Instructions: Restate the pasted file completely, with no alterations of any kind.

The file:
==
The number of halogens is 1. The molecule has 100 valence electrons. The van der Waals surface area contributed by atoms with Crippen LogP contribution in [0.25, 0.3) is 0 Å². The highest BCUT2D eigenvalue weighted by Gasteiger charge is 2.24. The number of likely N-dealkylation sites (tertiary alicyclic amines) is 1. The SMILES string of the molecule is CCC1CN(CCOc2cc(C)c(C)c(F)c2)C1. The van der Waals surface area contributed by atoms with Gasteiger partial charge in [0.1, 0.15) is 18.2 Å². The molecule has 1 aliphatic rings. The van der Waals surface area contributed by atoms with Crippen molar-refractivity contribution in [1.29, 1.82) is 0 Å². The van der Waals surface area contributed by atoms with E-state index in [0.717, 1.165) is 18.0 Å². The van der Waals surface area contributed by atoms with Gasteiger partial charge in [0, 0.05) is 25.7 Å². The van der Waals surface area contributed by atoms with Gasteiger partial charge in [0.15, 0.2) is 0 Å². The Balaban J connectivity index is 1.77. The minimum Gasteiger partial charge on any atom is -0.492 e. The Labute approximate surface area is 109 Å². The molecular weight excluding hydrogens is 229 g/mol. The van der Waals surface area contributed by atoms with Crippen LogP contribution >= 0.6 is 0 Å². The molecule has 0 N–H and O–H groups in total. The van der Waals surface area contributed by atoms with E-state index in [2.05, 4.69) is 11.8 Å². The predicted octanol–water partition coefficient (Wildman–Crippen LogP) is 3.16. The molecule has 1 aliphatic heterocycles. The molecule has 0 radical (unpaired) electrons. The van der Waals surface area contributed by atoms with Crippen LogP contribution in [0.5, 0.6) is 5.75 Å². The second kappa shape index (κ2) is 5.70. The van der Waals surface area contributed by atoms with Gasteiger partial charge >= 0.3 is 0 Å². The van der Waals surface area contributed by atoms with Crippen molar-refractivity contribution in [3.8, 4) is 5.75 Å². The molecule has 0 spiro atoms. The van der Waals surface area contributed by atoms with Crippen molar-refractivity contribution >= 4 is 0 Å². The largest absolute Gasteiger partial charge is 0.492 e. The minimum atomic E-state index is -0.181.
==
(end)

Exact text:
The number of halogens is 1. The molecule has 100 valence electrons. The van der Waals surface area contributed by atoms with Crippen LogP contribution in [0.25, 0.3) is 0 Å². The highest BCUT2D eigenvalue weighted by Gasteiger charge is 2.24. The number of likely N-dealkylation sites (tertiary alicyclic amines) is 1. The SMILES string of the molecule is CCC1CN(CCOc2cc(C)c(C)c(F)c2)C1. The van der Waals surface area contributed by atoms with Gasteiger partial charge in [0.1, 0.15) is 18.2 Å². The molecule has 1 aliphatic rings. The van der Waals surface area contributed by atoms with Crippen molar-refractivity contribution in [1.29, 1.82) is 0 Å². The van der Waals surface area contributed by atoms with E-state index in [0.717, 1.165) is 18.0 Å². The van der Waals surface area contributed by atoms with Gasteiger partial charge in [0, 0.05) is 25.7 Å². The van der Waals surface area contributed by atoms with Gasteiger partial charge in [0.15, 0.2) is 0 Å². The Balaban J connectivity index is 1.77. The minimum Gasteiger partial charge on any atom is -0.492 e. The Labute approximate surface area is 109 Å². The molecular weight excluding hydrogens is 229 g/mol. The van der Waals surface area contributed by atoms with Crippen LogP contribution >= 0.6 is 0 Å². The molecule has 0 N–H and O–H groups in total. The van der Waals surface area contributed by atoms with E-state index in [2.05, 4.69) is 11.8 Å². The predicted octanol–water partition coefficient (Wildman–Crippen LogP) is 3.16. The molecule has 1 aliphatic heterocycles. The molecule has 0 radical (unpaired) electrons. The van der Waals surface area contributed by atoms with Crippen LogP contribution in [0.5, 0.6) is 5.75 Å². The second kappa shape index (κ2) is 5.70. The van der Waals surface area contributed by atoms with Gasteiger partial charge >= 0.3 is 0 Å². The van der Waals surface area contributed by atoms with Crippen molar-refractivity contribution in [3.8, 4) is 5.75 Å². The molecule has 0 spiro atoms. The van der Waals surface area contributed by atoms with Crippen molar-refractivity contribution >= 4 is 0 Å². The largest absolute Gasteiger partial charge is 0.492 e. The minimum atomic E-state index is -0.181.